St John Paul II died ten years ago, on 2 April 2005. This anniversary came into my mind because, to mark the date, there have been various YouTube videos of his election to the papacy, the assassination attempt, his death and his funeral. So I watched the moment he first came onto the famous balcony at St Peter’s on 16 October 1978 and greeted the huge crowds waiting there, quoting the words of Christ: “Do not be afraid!”
Then, after the attempt on his life in May 1981, I watched the papal car speeding through St Peter’s Square to the Gemelli Clinic, flanked by weeping bystanders. This was followed by his final appearance on the papal balcony at the end of March 2005 when, no longer able to speak, he blessed the crowds below before being wheeled back to his deathbed. And then there was the extraordinary occasion of his funeral, presided over by the Dean of the College of Cardinals, Cardinal Ratzinger, during which I heard the voice of Katie Couric, the US TV presenter, asking for the late Pope’s devotion to Our Lady to be explained to her.
She would not have known that the leitmotif of his long and extraordinary papacy was contained in two words: his papal motto – “Totus Tuus”. This past Lent I have been rereading the Gospels in the edition published by Navarre University in 2000. In the editors’ notes for John 19:27 (“Then he said to the disciple, “Behold your mother!”), which I read in Holy Week, it states “John Paul II constantly treats Our Lady as his Mother. In bidding farewell to the Virgin of Czestochowa [on 6 June 1979] he prayed in this way: ‘Our Lady of the Bright Mountain, Mother of the Church! Once more I consecrate myself to you in your maternal slavery of love. Totus Tuus! I am all yours!'”
For those who might think the vocabulary of “slavish” devotion to Our Lady a prime example of Catholic excess and Mariolatry, I should explain that this language, along with the papal motto, comes straight from a saint not widely known – St Louis de Montfort, 1673-1716. His most famous book, the centre of his apostolic endeavours, is titled The Secret of the Rosary. After the Mass itself, St Louis believed that the Rosary was the most powerful weapon against evil that Christians could employ. With this in mind, the CTS has just published a new edition of the 33-Day Consecration to Jesus through Mary, inspired by de Montfort. At only £2.50 it is well worth buying in order to become better acquainted with this devotion and to learn why it was so important to St John Paul II.
Indeed, in the introduction by John Pridmore, a former London gangster and criminal who had a conversion experience aged 27 and who is now a fulltime Catholic evangelist, we read that “The late Holy Father…stated that through reading this consecration his life was transformed. He said ‘This Marian devotion has since remained an integral part of my interior life and of my spiritual theology.'”
Pridmore explains that each of the 33 days consists of an opening prayer, a scripture reading, an excerpt from the writings of St Louis, a reflection and various prayers. It is recommended to complete the consecration on a Marian feast. Thus the booklet gives a convenient list of possible dates to start; for instance, if you begin on April 10 (the next possible date) you will conclude on the feast of Our Lady of Fatima on May 13. This was the date of the attempted assassination in 1981; St John Paul II believed it was through the intervention of Our Lady of Fatima that he escaped death on that occasion, saying later that “in everything that happened to me that very day, I felt that extraordinary motherly protection and care, which turned out to be stronger than the deadly bullet.”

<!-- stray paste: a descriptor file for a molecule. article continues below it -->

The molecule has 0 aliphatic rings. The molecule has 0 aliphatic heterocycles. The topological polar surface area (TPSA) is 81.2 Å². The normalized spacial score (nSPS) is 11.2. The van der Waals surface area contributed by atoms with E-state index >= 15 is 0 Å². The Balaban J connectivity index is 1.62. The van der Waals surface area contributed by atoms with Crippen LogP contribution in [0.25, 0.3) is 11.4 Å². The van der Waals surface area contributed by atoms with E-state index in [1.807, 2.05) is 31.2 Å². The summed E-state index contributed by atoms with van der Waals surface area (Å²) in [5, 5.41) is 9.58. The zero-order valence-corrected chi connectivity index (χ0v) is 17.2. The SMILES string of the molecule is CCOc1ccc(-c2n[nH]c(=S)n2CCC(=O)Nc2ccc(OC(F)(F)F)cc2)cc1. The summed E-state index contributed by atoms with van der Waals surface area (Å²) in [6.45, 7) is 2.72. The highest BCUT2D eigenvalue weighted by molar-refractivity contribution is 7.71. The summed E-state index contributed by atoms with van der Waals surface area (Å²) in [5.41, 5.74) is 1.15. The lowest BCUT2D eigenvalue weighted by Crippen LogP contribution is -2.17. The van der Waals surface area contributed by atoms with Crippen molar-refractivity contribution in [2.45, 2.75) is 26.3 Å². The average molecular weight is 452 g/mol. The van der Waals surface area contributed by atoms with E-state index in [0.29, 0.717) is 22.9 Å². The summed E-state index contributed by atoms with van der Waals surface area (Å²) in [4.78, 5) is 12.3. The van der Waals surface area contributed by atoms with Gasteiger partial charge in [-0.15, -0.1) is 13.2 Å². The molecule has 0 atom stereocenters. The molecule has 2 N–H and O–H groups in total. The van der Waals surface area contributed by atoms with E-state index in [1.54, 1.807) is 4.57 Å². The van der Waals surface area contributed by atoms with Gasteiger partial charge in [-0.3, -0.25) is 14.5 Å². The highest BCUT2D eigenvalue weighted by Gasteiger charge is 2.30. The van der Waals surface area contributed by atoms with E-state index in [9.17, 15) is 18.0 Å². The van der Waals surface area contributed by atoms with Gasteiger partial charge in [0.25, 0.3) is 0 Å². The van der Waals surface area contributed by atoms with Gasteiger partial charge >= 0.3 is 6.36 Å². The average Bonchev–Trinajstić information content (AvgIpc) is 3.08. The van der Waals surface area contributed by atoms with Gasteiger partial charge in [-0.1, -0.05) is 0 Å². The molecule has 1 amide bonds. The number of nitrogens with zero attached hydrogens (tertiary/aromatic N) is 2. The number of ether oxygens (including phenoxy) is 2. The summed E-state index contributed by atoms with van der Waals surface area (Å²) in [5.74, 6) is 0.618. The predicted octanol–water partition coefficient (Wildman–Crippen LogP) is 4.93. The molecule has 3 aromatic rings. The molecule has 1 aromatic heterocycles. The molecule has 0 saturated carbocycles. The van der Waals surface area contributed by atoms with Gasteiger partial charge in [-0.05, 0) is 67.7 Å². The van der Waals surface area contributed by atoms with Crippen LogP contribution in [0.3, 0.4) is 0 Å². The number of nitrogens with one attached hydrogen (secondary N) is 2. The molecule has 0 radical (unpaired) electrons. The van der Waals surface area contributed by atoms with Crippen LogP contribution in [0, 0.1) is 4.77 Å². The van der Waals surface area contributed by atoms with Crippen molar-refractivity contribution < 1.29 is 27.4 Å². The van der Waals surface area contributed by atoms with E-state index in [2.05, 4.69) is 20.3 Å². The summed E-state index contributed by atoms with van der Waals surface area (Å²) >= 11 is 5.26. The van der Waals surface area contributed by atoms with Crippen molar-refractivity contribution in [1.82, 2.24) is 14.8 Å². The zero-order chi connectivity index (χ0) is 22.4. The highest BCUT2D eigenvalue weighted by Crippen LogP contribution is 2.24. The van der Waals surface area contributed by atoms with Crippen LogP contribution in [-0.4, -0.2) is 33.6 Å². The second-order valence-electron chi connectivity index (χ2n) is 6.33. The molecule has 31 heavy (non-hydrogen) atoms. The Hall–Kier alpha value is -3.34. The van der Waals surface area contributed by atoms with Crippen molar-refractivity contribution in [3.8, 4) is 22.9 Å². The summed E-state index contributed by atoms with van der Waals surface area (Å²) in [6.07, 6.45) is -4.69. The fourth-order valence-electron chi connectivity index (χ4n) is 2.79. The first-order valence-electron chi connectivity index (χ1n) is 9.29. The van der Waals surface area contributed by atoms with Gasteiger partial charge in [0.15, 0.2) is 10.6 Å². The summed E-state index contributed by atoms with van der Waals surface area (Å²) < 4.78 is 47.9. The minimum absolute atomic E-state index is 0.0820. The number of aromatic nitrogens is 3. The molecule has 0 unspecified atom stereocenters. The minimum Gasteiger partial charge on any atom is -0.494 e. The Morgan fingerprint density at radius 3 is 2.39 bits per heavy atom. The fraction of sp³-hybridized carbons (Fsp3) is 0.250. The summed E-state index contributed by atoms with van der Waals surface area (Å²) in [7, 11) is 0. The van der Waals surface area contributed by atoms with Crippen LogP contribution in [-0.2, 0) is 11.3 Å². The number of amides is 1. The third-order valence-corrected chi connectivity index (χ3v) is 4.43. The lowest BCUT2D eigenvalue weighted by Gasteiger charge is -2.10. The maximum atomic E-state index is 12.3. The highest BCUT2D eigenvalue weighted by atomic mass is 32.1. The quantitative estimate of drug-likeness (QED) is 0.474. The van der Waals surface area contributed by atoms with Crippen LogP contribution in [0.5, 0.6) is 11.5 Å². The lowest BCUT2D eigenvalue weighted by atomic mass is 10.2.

The 33-day consecration isn’t arduous or time-consuming, considering all the ways one wastes time during the day, but it does require regular commitment. Pridmore, who knows more than most people what it means to be attracted to evil, advises praying for the grace of perseverance “because in spiritual warfare the enemy will try everything to rob you of these incredible graces.” It hardly needs pointing out that we live in dark times: they feature the actual martyrdom of thousands of Christians in the Middle East and elsewhere in the world, and the increasingly virulent attacks on Christians in the West who dare to raise their voices, however politely, against the diktats of our secularist culture. I am going to start the consecration this Friday, April 10. Why not get hold of a copy of the CTS booklet and do the same?
Having been unable to sell in churches for well over a year due to the pandemic, we are now inviting readers to support the Herald by investing in our future. We have been a bold and influential voice in the church since 1888, standing up for traditional Catholic culture and values.
Please join us on our 130 year mission by supporting us. We are raising £250,000 to safeguard the Herald as a world-leading voice in Catholic journalism and teaching. For more information from our chairman on contributing to the Herald Patron's Fund, click here
Make a Donation
Donors giving £500 or more will automatically become sponsor patrons of the Herald. This includes two complimentary print/digital gift subscriptions, invitations to Patron events, pilgrimages and dinners, and 6 gift subscriptions sent to priests, seminaries, Catholic schools, religious care homes and prison and university chaplaincies. Click here for more information on becoming a Patron Sponsor. Click here for more information about contributing to the Herald Patron's Fund